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Obituaries II: Metabasis Hit by Perfect Storm of Failed Products, Partnerships, Economy

A surprising fact about the much-predicted Darwinian attrition that has hit the biotech industry over the past 18 months is that it has impacted more than just the weakest. Some of the industry's oldest, most well-known names have fallen, including Metabasis Therapeutics.

metabasis obituaryMetabasis can trace its roots all the way back to the founding of Gensia in 1986. After going public in 1990, Gensia suffered some setbacks with its cardiovascular drugs and reorganized. In 1996, the firm merged with Sicor to build its specialty pharma business and spun-out its research and development as Metabasis.

With programs underway for diabetes and liver-targeted drug delivery, Metabasis gained its independence through a management buy-out in 1999. The firm raised about $67 million privately before pricing a $35 million IPO in 2004. More money came later through two $40 million financings, a $50 million equity commitment and partnerships with Merck, Roche and others.

But Metabasis never had it easy. The diabetes drug ran into safety trouble as early as 2005 and later failed a Phase IIb trial, while a partnered hepatitis B drug got sublicensed to a new partner who let it languish and eventually dumped it. Then the fall 2008 financial crisis hit, and Metabasis found itself unable to raise money. They firm laid off 30 percent of its work force, and two months later sliced another 43 percent.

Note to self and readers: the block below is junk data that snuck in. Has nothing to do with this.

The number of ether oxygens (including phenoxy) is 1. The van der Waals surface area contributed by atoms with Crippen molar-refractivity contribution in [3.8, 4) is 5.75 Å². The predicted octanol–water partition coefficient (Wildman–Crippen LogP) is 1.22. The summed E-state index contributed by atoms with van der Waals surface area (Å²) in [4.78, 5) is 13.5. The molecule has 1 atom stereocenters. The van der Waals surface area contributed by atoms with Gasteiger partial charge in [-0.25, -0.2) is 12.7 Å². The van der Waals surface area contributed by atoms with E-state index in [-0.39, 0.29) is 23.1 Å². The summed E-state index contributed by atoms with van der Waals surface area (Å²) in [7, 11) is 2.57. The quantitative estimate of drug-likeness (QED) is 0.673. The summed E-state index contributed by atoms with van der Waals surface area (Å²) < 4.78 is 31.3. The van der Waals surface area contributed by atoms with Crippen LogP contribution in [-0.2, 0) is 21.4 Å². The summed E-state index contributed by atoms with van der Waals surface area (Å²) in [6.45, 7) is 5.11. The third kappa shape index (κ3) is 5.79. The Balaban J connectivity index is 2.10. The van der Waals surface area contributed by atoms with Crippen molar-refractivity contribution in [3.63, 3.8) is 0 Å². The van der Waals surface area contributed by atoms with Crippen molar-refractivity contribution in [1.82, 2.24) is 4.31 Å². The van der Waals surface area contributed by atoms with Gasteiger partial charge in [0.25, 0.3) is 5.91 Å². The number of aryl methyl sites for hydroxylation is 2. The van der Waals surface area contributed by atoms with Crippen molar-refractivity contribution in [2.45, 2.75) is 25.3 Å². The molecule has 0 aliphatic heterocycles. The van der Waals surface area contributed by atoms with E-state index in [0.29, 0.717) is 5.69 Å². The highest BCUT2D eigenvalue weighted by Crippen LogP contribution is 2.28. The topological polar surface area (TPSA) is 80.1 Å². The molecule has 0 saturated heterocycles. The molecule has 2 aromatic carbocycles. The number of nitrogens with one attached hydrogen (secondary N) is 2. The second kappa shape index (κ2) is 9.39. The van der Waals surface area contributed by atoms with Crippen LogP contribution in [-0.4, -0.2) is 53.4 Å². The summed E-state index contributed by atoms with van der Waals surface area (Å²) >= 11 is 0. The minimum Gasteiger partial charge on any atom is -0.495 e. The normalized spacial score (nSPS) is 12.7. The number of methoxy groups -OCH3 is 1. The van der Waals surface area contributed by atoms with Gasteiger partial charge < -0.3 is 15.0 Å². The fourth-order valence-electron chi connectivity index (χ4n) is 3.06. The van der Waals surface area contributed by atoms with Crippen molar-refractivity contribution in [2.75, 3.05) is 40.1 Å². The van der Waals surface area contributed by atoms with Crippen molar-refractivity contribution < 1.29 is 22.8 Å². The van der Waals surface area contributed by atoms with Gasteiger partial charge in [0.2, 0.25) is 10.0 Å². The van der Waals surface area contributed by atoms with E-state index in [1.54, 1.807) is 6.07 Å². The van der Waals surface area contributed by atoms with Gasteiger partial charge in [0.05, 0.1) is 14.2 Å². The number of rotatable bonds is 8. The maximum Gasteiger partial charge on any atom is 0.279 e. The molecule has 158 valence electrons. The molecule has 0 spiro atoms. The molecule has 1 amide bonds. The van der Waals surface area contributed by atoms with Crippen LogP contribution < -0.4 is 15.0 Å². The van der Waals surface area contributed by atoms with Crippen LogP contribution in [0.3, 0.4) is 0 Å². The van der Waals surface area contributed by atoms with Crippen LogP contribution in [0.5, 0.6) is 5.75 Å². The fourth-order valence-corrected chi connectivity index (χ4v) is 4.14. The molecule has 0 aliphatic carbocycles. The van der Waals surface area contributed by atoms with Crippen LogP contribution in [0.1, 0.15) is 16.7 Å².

The kiss of death occurred when a private placement with Panorama Capital fell through at the 11th hour. According to a Voice of San Diego report, employees were called into a conference room and told:

The company was all but broke, and nearly everyone -- 45 out of the company's 52 employees -- was being laid off--They weren't getting any severance pay, or even their unused vacation pay, and if they didn't hurry to the bank to cash their final paycheck, it would probably bounce.
The chaos was followed by a rush to clean out desks, euthanize rodents and find homes for dogs that had been used in drug research. Less than six months later, all that remained of the once-stalwart San Diego biotech was acquired by Ligand Pharmaceuticals (LGND) for $3.2 million.

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